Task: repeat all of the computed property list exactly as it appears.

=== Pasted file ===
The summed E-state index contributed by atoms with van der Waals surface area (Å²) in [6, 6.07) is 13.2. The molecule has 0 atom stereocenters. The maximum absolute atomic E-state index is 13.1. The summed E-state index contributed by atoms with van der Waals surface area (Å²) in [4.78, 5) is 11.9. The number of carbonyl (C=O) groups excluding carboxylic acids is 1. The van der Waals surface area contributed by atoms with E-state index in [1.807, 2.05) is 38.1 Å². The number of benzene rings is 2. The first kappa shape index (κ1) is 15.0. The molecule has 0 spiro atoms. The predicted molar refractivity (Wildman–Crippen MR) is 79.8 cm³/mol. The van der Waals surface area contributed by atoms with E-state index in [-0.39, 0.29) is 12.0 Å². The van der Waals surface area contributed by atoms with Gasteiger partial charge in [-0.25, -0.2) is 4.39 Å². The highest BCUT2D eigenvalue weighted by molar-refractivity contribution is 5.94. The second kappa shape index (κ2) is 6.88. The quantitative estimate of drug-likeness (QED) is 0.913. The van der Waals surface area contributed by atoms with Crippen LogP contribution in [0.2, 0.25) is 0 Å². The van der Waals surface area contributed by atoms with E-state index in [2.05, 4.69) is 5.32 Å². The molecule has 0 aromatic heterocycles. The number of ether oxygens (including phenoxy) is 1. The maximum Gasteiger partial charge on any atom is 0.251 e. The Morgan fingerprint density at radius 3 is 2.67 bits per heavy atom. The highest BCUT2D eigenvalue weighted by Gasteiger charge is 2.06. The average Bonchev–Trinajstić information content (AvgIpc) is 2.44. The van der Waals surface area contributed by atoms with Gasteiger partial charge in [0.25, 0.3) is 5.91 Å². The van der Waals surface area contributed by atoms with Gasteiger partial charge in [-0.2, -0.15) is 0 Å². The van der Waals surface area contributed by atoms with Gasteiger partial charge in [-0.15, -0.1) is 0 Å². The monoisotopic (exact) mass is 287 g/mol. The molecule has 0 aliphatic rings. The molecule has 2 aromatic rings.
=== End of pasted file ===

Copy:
The summed E-state index contributed by atoms with van der Waals surface area (Å²) in [6, 6.07) is 13.2. The molecule has 0 atom stereocenters. The maximum absolute atomic E-state index is 13.1. The summed E-state index contributed by atoms with van der Waals surface area (Å²) in [4.78, 5) is 11.9. The number of carbonyl (C=O) groups excluding carboxylic acids is 1. The van der Waals surface area contributed by atoms with E-state index in [1.807, 2.05) is 38.1 Å². The number of benzene rings is 2. The first kappa shape index (κ1) is 15.0. The molecule has 0 spiro atoms. The predicted molar refractivity (Wildman–Crippen MR) is 79.8 cm³/mol. The van der Waals surface area contributed by atoms with E-state index in [-0.39, 0.29) is 12.0 Å². The van der Waals surface area contributed by atoms with Gasteiger partial charge in [-0.25, -0.2) is 4.39 Å². The highest BCUT2D eigenvalue weighted by molar-refractivity contribution is 5.94. The second kappa shape index (κ2) is 6.88. The quantitative estimate of drug-likeness (QED) is 0.913. The van der Waals surface area contributed by atoms with Crippen LogP contribution in [0.2, 0.25) is 0 Å². The van der Waals surface area contributed by atoms with E-state index in [2.05, 4.69) is 5.32 Å². The molecule has 0 aromatic heterocycles. The number of ether oxygens (including phenoxy) is 1. The maximum Gasteiger partial charge on any atom is 0.251 e. The Morgan fingerprint density at radius 3 is 2.67 bits per heavy atom. The highest BCUT2D eigenvalue weighted by Gasteiger charge is 2.06. The average Bonchev–Trinajstić information content (AvgIpc) is 2.44. The van der Waals surface area contributed by atoms with Gasteiger partial charge in [0.25, 0.3) is 5.91 Å². The van der Waals surface area contributed by atoms with Gasteiger partial charge in [-0.2, -0.15) is 0 Å². The van der Waals surface area contributed by atoms with Gasteiger partial charge in [-0.15, -0.1) is 0 Å². The monoisotopic (exact) mass is 287 g/mol. The molecule has 0 aliphatic rings. The molecule has 2 aromatic rings.